“For one who explains the supreme secret to the devotees, devotional service is guaranteed, and at the end he will come back to Me.” (Lord Krishna, Bhagavad-gita, 18.68)
य इदं परमं गुह्यं
भक्तिं मयि परां कृत्वा
माम् एवैष्यत्य् असंशयः
ya idaṁ paramaṁ guhyaṁ
bhaktiṁ mayi parāṁ kṛtvā
mām evaiṣyaty asaṁśayaḥ
Friend1: You know me, I like to be a stickler with the details. When hearing instruction, I accept the words literally.
Friend2: That is a good thing. It means you are paying attention.
Friend1: As an extension, I look at the negation to certain principles. For instance, in Bhagavad-gita we have the proclamation that no one is more dear to Krishna than the person who explains the supreme science to the devotees.
Friend2: The science refers to the confidential information just presented to Arjuna, the disciple. This is at the end of that sacred conversation, which has been passed down through the ages in the Sanskrit text known as Bhagavad-gita.
Friend1: It is a nice thing to say, since it could have been left as a confidential matter.
Friend2: What do you mean?
Friend1: Krishna, the Supreme Personality of Godhead, was talking to Arjuna. It was a private conversation. It was Arjuna who had the doubts on how to proceed, whether to fight in the Bharata War. It was Arjuna who asked the questions. No one else was involved, though there were many soldiers assembled on the battlefield.
Friend2: We know of the information through the blessings provided to Sanjaya.
Friend1: He could witness the events on the battlefield. This was a benediction offered by Vyasadeva. In that sense, we are so thankful to be privy to the information. Not only did someone else witness what was going on, everything was documented in Sanskrit shlokas. The original sounds, as they were first produced, are preserved through today, despite the absence of advanced technology during that time period.
Friend2: I could argue that Sanjaya had the most advanced technology anyone can imagine, but I know what you mean.
Friend1: So I automatically think of the negative. If the person who describes the science to the devotee is dear, then someone doing the same, but to non-devotees would not be dear.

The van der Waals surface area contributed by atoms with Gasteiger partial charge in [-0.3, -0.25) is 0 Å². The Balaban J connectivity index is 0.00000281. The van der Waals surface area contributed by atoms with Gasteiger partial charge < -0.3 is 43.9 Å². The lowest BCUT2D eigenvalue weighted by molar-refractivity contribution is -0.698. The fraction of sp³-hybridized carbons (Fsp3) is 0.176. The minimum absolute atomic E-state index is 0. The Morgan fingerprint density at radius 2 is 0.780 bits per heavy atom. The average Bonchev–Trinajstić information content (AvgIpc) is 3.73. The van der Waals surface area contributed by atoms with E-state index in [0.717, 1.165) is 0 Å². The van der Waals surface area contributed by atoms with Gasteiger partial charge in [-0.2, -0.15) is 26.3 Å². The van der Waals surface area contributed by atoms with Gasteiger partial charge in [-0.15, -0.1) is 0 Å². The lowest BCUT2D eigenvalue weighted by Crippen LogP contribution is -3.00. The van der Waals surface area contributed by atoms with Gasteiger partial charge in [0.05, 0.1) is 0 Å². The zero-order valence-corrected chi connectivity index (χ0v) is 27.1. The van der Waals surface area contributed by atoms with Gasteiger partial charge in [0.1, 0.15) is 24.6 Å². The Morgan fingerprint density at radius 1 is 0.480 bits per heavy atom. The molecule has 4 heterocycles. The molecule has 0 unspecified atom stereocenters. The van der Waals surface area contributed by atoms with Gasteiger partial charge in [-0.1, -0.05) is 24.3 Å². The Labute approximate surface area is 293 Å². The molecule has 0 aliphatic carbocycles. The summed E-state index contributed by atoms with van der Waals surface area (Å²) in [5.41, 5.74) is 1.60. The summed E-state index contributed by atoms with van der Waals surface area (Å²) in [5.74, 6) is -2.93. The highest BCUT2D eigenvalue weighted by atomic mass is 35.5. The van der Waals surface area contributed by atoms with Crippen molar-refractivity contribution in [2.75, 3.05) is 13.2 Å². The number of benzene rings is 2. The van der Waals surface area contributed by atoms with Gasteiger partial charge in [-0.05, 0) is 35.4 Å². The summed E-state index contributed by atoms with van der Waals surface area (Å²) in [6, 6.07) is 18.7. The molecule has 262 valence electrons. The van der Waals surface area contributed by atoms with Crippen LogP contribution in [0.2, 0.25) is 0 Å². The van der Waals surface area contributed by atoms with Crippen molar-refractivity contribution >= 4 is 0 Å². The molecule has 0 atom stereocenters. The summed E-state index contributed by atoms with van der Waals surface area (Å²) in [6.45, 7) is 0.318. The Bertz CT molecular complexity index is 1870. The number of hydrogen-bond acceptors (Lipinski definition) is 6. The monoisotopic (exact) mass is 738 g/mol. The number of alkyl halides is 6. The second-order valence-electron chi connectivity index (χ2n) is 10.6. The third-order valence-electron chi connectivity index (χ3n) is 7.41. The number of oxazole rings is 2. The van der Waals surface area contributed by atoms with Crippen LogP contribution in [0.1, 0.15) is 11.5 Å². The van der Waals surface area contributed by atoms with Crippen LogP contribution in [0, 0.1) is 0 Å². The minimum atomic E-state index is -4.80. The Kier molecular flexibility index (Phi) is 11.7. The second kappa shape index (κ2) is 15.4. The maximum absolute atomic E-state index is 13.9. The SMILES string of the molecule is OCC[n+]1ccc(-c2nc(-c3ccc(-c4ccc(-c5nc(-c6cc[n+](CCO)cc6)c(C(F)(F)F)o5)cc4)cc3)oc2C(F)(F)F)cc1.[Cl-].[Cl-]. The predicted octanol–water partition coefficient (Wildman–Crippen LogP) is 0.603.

Friend2: There are a lot of clauses to the particular proof you are conducting, but I would say you are on the right track. I could get on board with that.
Friend1: Of course that raises a question. Why does the target audience determine the level of satisfaction in Krishna?
Friend2: Do you really have to ask?
Friend2: Try to play out the situation of describing Krishna’s teachings on the living entity, the material nature, eternal time, karma, and the Supreme Lord to someone who is not a devotee already.
Friend1: Such a person is not difficult to find. Okay, if I were to try I would likely meet opposition.
Friend2: In what sense?
Friend1: The person might blow me off. They might be restricted by dogmatic insistence, wherein they refuse to have an open mind about cultures that are foreign to them. They may deride Krishna as a womanizer, not reading the entire Bhagavata Purana, but only cherry-picking select verses.
Friend2: Alright, so let’s say that you are the recipient of this opposition. Take every case. How would you be dear to Krishna, then?
Friend1: Why would I not be dear, though? I am trying to explain the highest wisdom to someone who desperately needs it. Shouldn’t I get credit for the effort?
Friend2: The words are falling on deaf ears. You are basically wasting your time. It is like explaining calculus to someone in the first grade. If I barely know the times tables, how will I understand advanced concepts such as algebra?
Friend1: Are you saying that the devotee audience is more likely to understand the science of self-realization?
Friend2: They will have so much to gain from it. Their attachment to Krishna will only increase. They will advance on the path of liberation.
Friend1: How is someone expected to be a devotee without hearing such information?
Friend2: You can try to introduce them to the concepts. If the target audience has a genuine interest, then those following in the line of Chaitanya Mahaprabhu try to explain. Mind you, they will not simply share the conversation between Arjuna and Krishna. They will provide elaborate commentary and explanation in the process.
Friend1: And then if the people hearing have interest, they are essentially friendly to the material.
Friend2: It is similar to the concept of deity worship in the temples. Not like the nonsense they pull today, where they try to determine a person’s qualifications simply by looking at them. Originally, the idea was that only people who had some faith would be allowed into the temples. It makes sense, if you think about it.
Friend2: Because if someone else sees a statue made of stone, resin or wood worshiped like God, they might get the wrong idea. They will think it is idol worship or a made-up, false God.
Friend1: That happens now.
Friend2: Exactly. Such a mindset is extremely offensive. The person gets no benefit out of meeting the deity. The same holds true with the Bhagavad-gita content. The person who explains to the devotees is most dear, and so the kind-hearted souls try to make as many devotees as possible through means such as prasadam distribution and the congregational chanting of the holy names: Hare Krishna Hare Krishna, Krishna Krishna, Hare Hare, Hare Rama Hare Rama, Rama Rama, Hare Hare.
First devotees make,
Where opposition to forsake.
Then ready to hear,
To Krishna becoming dear.
Since supreme science explaining,
Blessed with highest wisdom gaining.
One by one the verses to save,
Profound is every page.